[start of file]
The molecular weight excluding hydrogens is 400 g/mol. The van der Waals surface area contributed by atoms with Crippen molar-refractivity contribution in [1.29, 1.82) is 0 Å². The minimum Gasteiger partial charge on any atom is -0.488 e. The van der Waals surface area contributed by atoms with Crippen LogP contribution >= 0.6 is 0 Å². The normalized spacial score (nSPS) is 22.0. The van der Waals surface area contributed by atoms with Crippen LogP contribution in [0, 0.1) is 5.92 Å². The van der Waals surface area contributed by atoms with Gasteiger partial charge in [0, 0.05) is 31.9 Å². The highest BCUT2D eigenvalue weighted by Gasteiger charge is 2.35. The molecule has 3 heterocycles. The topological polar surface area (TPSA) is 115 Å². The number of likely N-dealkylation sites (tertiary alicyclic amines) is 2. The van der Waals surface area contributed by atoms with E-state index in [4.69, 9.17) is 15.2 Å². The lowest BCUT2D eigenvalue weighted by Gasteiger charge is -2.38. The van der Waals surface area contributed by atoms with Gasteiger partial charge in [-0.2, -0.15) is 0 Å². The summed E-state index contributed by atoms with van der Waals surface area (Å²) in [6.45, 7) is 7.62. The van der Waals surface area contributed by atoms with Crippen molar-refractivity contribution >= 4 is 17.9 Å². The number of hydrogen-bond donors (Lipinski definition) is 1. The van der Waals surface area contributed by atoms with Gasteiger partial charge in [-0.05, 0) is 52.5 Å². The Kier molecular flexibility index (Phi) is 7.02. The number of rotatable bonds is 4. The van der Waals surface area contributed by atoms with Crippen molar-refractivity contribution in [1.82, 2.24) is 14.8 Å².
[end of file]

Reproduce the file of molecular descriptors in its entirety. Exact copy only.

The molecular weight excluding hydrogens is 400 g/mol. The van der Waals surface area contributed by atoms with Crippen molar-refractivity contribution in [1.29, 1.82) is 0 Å². The minimum Gasteiger partial charge on any atom is -0.488 e. The van der Waals surface area contributed by atoms with Crippen LogP contribution >= 0.6 is 0 Å². The normalized spacial score (nSPS) is 22.0. The van der Waals surface area contributed by atoms with Crippen LogP contribution in [0, 0.1) is 5.92 Å². The van der Waals surface area contributed by atoms with Gasteiger partial charge in [0, 0.05) is 31.9 Å². The highest BCUT2D eigenvalue weighted by Gasteiger charge is 2.35. The molecule has 3 heterocycles. The topological polar surface area (TPSA) is 115 Å². The number of likely N-dealkylation sites (tertiary alicyclic amines) is 2. The van der Waals surface area contributed by atoms with E-state index in [4.69, 9.17) is 15.2 Å². The lowest BCUT2D eigenvalue weighted by Gasteiger charge is -2.38. The van der Waals surface area contributed by atoms with Gasteiger partial charge in [-0.2, -0.15) is 0 Å². The summed E-state index contributed by atoms with van der Waals surface area (Å²) in [6.45, 7) is 7.62. The van der Waals surface area contributed by atoms with Crippen molar-refractivity contribution >= 4 is 17.9 Å². The number of hydrogen-bond donors (Lipinski definition) is 1. The van der Waals surface area contributed by atoms with Gasteiger partial charge in [-0.05, 0) is 52.5 Å². The Kier molecular flexibility index (Phi) is 7.02. The number of rotatable bonds is 4. The van der Waals surface area contributed by atoms with Crippen molar-refractivity contribution in [1.82, 2.24) is 14.8 Å².